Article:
Post by Emily Webb, Speech and Language Therapist/Tobii Dynavox Community Evangelist

Life as a Newly Qualified Therapist is daunting. Wide-eyed and enthusiastic with a degree hot off the press, but an overwhelming feeling that you know nothing.

Never one to make life particularly easy for myself, I have chosen to undertake my first role as a Speech and Language Therapist at Tobii Dynavox, who just happen to be the largest AAC company in the world.

As a result, I now find myself talking to some of the most qualified AAC specialists internationally, trying hard to strike the balance between being knowledgeable enough to engage meaningfully in conversations whilst humble enough to ask the most basic questions. This is all whilst trying desperately to hide the fear in my eyes when anyone mentions anything about programming.

So, two months in to the job let me summarise what I have learnt in to two key points.

  1. There are LOTS of AAC options.

And I mean lots. I spent my first couple of weeks dreaming about pagesets, vocabulary packages, symbols, core vs pre-programmed messages, hi-tech, low-tech, paper based solutions, PODD, Compass, Communicator, switches, eyegaze, partner-assisted scanning. I could go on…

Stepping in to the AAC world is overwhelming. But it’s overwhelming for good reason.

Each individual requires their own particular mix of AAC options to build an effective communication system. This means that lots of options are available, meaning that people like me need a lot of time to get their heads around all of these options.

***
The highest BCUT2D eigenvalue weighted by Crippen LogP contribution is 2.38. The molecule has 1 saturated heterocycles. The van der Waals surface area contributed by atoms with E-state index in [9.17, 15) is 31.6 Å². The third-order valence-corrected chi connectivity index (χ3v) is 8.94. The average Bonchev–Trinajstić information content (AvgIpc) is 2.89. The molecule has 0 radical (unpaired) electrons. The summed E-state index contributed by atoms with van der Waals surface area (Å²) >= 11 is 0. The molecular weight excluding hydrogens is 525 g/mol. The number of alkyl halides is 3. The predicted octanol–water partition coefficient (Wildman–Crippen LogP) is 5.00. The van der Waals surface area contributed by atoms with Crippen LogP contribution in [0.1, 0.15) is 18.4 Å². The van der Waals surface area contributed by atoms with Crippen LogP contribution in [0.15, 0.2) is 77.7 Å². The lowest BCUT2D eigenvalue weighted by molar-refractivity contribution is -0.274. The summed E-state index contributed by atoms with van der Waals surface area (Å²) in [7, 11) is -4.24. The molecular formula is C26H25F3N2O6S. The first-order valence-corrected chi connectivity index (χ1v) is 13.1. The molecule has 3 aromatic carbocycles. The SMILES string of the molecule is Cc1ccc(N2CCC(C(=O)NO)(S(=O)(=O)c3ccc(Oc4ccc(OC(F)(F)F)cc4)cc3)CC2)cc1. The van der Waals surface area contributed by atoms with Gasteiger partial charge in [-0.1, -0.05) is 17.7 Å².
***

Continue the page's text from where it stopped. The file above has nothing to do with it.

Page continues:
It means that it’s OK not to know everything and it’s OK to feel that you never will.

Which is why…

  1. There is a HUGE amount of AAC support online.

The AAC community online is large, active and vocal. I am now a member of several AAC groups on Facebook and not a day goes by without several exchanges from various members sharing achievements, difficulties and day-to-day advice and support. There are a huge number of individuals dedicated to promoting good practice with AAC.

I read blogs, engage in Twitter discussions, follow Pinterest boards, Google most terms that I see on Facebook and find hundreds of search results.

These forums teach me something new every day and I have been welcomed and supported by people who have never even met me. I have learnt from parents, teachers, therapists and users themselves. Social media allows a unique insight into the thoughts and feelings of families and AAC users accessing speech therapy services. Every pin, tweet and post adds something new to the mix, something to be considered and something to learn.

Turns out, it’s OK knowing nothing. You just need to know where to look.

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